At the Butler County Commission meeting on Tuesday, Feb. 27, the board of commissioners declared the week of March 5-9, 2018 as Severe Weather Awareness Week in Butler County.
Each year, the National Weather Service (NWS) – in cooperation with the State of Kansas, media partners and local emergency management agencies – dedicates one week in March to severe weather education and awareness activities for citizens. As part of Severe Weather Awareness Week, public training is held, storm sirens are tested and severe weather drills are conducted. This includes a test tornado drill on Tuesday, March 6 at 10 a.m. The awareness week helps remind citizens of the hazards associated with the severe weather season and highlights the steps they can take to keep themselves and their loved ones safe.
Participating in the Severe Weather Awareness Week, the Butler County Emergency Management Agency will again host the NWS "Storm Fury on the Plains" training (aka "Storm Spotter Training"). This free, public education event is scheduled for 6:30 p.m. on Thursday, March 8 at the Point Events Center in Augusta. The agency will also be redelivering the program around the county. Other public options include:
Whitewater Legion Building: Wed., March 7 at 7 p.m.
Rose Hill Fire Dept.: Wed., March 14 at 7 p.m.
Andover Police Dept.: Thurs., March 29 at 6:30 p.m.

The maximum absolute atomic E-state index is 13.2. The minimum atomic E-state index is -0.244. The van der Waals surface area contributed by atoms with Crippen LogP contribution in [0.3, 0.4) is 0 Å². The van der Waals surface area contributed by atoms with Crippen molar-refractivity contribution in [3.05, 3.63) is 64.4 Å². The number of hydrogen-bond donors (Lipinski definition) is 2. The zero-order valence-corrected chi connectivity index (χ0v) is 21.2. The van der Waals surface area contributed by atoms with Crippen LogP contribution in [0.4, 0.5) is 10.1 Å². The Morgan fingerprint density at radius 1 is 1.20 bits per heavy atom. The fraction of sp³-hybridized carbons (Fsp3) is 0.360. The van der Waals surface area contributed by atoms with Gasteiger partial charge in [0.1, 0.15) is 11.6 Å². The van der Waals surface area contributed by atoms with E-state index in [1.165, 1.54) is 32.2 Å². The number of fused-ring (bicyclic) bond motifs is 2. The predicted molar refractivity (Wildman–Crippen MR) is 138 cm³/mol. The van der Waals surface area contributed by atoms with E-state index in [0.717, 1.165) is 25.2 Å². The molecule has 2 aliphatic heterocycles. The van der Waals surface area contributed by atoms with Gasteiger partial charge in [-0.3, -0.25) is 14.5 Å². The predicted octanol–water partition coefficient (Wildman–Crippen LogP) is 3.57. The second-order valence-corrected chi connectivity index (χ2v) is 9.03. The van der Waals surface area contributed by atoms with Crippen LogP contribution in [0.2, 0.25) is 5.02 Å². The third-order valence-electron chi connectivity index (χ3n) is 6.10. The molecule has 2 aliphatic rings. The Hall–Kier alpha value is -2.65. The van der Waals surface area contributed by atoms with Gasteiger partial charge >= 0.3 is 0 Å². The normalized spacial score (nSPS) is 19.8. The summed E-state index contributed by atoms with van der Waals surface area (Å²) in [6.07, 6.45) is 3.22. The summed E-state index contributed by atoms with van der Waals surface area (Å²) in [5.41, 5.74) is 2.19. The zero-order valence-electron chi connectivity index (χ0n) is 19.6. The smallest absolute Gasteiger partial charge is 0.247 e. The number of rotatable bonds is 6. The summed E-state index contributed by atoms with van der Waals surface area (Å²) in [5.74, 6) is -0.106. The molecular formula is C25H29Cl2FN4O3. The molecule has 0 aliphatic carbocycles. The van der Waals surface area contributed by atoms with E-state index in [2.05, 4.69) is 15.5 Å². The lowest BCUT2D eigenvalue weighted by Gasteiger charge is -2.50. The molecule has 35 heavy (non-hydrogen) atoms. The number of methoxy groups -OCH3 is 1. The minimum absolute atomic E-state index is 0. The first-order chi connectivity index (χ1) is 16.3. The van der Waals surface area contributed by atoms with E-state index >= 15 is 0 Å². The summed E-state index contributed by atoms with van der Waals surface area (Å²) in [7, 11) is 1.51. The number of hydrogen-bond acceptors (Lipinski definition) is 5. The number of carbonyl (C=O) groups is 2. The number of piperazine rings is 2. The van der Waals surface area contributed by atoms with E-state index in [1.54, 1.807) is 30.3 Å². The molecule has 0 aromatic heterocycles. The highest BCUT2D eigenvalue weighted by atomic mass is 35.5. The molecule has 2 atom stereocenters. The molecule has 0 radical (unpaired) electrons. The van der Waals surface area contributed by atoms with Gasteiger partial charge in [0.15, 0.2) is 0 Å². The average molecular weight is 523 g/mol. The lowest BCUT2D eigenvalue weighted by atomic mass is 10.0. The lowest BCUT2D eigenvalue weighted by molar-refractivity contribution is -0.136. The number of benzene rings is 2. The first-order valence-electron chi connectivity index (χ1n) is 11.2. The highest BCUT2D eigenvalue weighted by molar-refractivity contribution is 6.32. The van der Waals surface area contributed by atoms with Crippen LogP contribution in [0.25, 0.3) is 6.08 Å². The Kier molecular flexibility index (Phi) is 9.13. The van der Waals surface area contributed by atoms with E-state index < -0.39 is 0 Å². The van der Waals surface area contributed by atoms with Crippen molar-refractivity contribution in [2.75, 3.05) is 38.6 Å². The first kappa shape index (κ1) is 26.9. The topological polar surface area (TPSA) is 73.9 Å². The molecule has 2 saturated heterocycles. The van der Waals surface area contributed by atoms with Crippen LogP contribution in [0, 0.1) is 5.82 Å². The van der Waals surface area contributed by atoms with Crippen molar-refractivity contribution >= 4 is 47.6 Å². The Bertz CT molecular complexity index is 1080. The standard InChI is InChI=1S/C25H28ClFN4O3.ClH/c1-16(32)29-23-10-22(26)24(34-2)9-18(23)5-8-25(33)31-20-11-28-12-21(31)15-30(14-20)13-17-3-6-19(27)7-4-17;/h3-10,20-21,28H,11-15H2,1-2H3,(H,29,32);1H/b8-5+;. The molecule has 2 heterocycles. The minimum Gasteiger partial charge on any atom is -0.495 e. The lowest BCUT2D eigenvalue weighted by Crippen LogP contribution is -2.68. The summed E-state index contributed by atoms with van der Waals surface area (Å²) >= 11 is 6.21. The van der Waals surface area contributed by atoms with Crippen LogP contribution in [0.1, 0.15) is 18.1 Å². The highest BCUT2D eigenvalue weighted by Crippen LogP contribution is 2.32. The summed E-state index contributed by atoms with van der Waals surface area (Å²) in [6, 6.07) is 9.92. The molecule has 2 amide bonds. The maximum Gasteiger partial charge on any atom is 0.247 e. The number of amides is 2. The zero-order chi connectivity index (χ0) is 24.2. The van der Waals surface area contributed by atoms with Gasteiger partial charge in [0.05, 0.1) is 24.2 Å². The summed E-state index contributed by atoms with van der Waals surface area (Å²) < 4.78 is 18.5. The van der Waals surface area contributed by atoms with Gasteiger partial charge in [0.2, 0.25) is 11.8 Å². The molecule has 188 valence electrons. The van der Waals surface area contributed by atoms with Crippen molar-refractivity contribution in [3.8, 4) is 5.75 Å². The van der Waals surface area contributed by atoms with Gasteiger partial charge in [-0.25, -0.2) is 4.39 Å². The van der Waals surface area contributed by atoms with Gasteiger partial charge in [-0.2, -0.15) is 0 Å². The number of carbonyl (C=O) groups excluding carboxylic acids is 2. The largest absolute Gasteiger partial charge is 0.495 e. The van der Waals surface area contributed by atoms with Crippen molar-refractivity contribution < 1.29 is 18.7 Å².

Tatum Stafford, who runs Butler County's elections, and County Clerk Don Engles addressed the board of commissioners to notify them that the current poll books are being replaced with poll pads from KnowINK. The company that the county bought its current poll books from, Election Administration, was bought out by KnowINK. Those machines are being phased out; support will no longer be provided on those poll books. The initial cost to purchase new poll pads is $77,350, but KnowINK is offering an upgraded discount of $22,880 if Butler County trades in its poll books. The final cost to purchase the poll pads will be $54,470 and will come out of the election equipment reserve fund.
Engles also talked with the board about the county's election equipment, aside from the poll books (and soon to be pads) used to check people in to vote. He told them that the current election equipment is not audit-able, but that will change in the future.
"The machines that Wichita, or Sedgwick County, just implemented this year – and that we will implement in 2019 – do print out a ballot," Engles said.
The print-out is essentially a receipt showing a voter's choices he or she made. Engles further explained that the check-in system is connected to Wi-Fi, but the voting machines are not.
Later in the meeting, the board of commissioners designated April 21-28, 2018 for county-wide cleanup and approved the 2018 Policy on County Cleanup Events, which is essentially the same as the policies used in prior years. Each year, Butler County sponsors a county-wide cleanup program for cities and the county at-large. The program is aimed at giving citizens an opportunity to clean up their properties and dispose of accepted waste at the landfill for a reduced nominal cost. The county at-large cleanup is open to all county property owners and is typically scheduled in the third week of April to coincide with Earth Day. Each city schedules their own cleanup events and coordinates with the county landfill for disposal. The cost of this program is budgeted for in the Butler County's landfill budget and is considered in the tipping fee calculation.